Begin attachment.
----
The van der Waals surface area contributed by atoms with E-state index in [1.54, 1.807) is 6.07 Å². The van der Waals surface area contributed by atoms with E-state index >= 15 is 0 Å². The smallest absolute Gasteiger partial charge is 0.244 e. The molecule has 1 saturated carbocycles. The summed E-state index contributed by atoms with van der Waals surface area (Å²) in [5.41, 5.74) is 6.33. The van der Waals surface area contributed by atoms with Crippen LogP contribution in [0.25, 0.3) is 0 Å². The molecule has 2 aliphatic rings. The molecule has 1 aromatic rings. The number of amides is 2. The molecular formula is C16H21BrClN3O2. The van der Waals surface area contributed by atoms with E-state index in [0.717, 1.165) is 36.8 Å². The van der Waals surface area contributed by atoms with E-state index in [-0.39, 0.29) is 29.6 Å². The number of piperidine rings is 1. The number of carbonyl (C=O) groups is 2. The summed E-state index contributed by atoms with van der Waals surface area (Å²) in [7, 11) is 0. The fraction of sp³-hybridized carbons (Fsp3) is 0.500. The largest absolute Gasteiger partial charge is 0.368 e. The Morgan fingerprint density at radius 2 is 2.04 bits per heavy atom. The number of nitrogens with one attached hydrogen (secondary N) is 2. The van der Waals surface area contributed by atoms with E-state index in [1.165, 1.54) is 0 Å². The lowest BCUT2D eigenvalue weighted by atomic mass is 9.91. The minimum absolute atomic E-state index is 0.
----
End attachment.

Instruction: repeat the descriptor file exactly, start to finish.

The van der Waals surface area contributed by atoms with E-state index in [1.54, 1.807) is 6.07 Å². The van der Waals surface area contributed by atoms with E-state index >= 15 is 0 Å². The smallest absolute Gasteiger partial charge is 0.244 e. The molecule has 1 saturated carbocycles. The summed E-state index contributed by atoms with van der Waals surface area (Å²) in [5.41, 5.74) is 6.33. The van der Waals surface area contributed by atoms with Crippen LogP contribution in [0.25, 0.3) is 0 Å². The molecule has 2 aliphatic rings. The molecule has 1 aromatic rings. The number of amides is 2. The molecular formula is C16H21BrClN3O2. The van der Waals surface area contributed by atoms with E-state index in [0.717, 1.165) is 36.8 Å². The van der Waals surface area contributed by atoms with E-state index in [-0.39, 0.29) is 29.6 Å². The number of piperidine rings is 1. The number of carbonyl (C=O) groups is 2. The summed E-state index contributed by atoms with van der Waals surface area (Å²) in [7, 11) is 0. The fraction of sp³-hybridized carbons (Fsp3) is 0.500. The largest absolute Gasteiger partial charge is 0.368 e. The Morgan fingerprint density at radius 2 is 2.04 bits per heavy atom. The number of nitrogens with one attached hydrogen (secondary N) is 2. The van der Waals surface area contributed by atoms with E-state index in [1.165, 1.54) is 0 Å². The lowest BCUT2D eigenvalue weighted by atomic mass is 9.91. The minimum absolute atomic E-state index is 0.